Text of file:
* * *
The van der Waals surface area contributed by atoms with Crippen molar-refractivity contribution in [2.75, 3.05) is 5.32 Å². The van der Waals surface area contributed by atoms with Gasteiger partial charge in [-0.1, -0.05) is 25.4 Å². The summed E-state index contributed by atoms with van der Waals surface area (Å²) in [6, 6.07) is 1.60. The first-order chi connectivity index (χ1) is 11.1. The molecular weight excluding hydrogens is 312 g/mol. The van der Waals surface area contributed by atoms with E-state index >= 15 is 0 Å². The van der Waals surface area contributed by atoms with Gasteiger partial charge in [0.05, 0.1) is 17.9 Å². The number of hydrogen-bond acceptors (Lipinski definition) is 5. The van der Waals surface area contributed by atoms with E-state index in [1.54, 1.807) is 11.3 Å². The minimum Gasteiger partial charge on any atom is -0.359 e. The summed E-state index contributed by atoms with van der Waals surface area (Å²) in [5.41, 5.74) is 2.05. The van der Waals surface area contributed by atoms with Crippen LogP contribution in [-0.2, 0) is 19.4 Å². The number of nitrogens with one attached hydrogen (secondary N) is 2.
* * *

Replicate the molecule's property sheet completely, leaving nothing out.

The van der Waals surface area contributed by atoms with Crippen molar-refractivity contribution in [2.75, 3.05) is 5.32 Å². The van der Waals surface area contributed by atoms with Gasteiger partial charge in [-0.1, -0.05) is 25.4 Å². The summed E-state index contributed by atoms with van der Waals surface area (Å²) in [6, 6.07) is 1.60. The first-order chi connectivity index (χ1) is 11.1. The molecular weight excluding hydrogens is 312 g/mol. The van der Waals surface area contributed by atoms with E-state index >= 15 is 0 Å². The van der Waals surface area contributed by atoms with Gasteiger partial charge in [0.05, 0.1) is 17.9 Å². The number of hydrogen-bond acceptors (Lipinski definition) is 5. The van der Waals surface area contributed by atoms with E-state index in [1.54, 1.807) is 11.3 Å². The minimum Gasteiger partial charge on any atom is -0.359 e. The summed E-state index contributed by atoms with van der Waals surface area (Å²) in [5.41, 5.74) is 2.05. The van der Waals surface area contributed by atoms with Crippen LogP contribution in [-0.2, 0) is 19.4 Å². The number of nitrogens with one attached hydrogen (secondary N) is 2.